Eventually, I would outgrow the retail scene and with some help I would land a full-time (but contractual) desk job. I was about 27 at this time and what’s funny is this sort of just happened. So I settled here for two years now until I started getting the itch again. That feeling of discontentment and having to be somewhere else. My expectations have now started to change but still revolved around stability and security.

Then I sort of had a mini mental breakdown: which is a longer story (will blog about it later) but long story short: I began to pursue my original passion again: writing. And I moved out of my parents’ place.

I wrote for a site that didn’t pay but what mattered was they gave me that chance to start. I parlayed my experience from this and got more writing gigs including one that actually paid and one with a prominent media outlet. I expected these at some point but I became so focused on that whole American dream bullcrap that I lost sight of this. But at least I got here. I’ve moved out on my own in a pretty good location.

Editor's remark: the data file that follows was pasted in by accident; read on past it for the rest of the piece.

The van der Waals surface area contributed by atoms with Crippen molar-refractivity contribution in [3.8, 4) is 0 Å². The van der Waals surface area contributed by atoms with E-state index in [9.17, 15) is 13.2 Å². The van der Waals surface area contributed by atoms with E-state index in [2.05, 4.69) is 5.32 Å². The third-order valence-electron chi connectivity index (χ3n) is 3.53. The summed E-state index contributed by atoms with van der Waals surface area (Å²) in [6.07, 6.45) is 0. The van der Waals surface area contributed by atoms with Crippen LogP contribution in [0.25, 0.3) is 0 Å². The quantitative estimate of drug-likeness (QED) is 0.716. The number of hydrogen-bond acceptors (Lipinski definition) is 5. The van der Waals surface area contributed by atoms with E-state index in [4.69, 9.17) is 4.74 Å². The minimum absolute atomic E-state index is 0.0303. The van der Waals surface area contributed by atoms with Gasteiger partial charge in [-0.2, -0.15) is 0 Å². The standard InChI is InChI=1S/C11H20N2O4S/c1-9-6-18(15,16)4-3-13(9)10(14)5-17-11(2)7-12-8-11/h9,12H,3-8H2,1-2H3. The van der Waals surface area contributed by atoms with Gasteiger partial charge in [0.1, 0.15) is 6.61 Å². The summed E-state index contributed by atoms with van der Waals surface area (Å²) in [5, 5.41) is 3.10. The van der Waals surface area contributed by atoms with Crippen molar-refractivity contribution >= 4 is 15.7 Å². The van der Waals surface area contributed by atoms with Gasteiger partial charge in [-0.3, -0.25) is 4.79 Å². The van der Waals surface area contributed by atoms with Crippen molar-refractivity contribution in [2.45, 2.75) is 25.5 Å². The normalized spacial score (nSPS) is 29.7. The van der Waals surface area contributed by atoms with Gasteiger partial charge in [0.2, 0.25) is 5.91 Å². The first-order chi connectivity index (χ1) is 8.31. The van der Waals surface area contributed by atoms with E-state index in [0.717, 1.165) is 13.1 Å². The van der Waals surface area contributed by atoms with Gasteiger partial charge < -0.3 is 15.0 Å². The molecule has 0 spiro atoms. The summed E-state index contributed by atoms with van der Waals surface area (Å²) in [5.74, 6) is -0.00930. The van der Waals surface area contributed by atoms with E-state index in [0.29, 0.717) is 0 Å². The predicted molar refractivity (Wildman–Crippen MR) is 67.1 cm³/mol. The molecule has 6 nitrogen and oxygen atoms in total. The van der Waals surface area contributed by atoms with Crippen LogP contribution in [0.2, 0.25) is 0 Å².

At the end of it all, I managed to sort of get portions of what I was expecting out of my life. Am I stable? Of course not. The whole age thing just went out the window. Times are continually changing. You can’t hold on to expectations that can easily become dated and unrealistic.

Now that I’m 30 I had to go recollect all of this and see how I got here. There is no big change at all. It’s just a number. If I look back and ask my 23-year-old self if he would be content where I am now I really don’t know or care what he says. My mind’s finally changed with the times. But having a full-time job, living on my own and pursuing my passion are all parts of the expectations on myself and I got here without really knowing how. It just happened.

If I’ve spent the last seven years confusing myself and undergoing several facelifts to my psyche and still end up around the ballpark of where I expected to be then hell, why the heck should I care how old I am now? Putting a subjective value on age is limiting yourself to preconceived notions of a portion of of life. And from what I’ve learned all these years is to shut that idea up. Life happens. Don’t have too many expectations. Just live.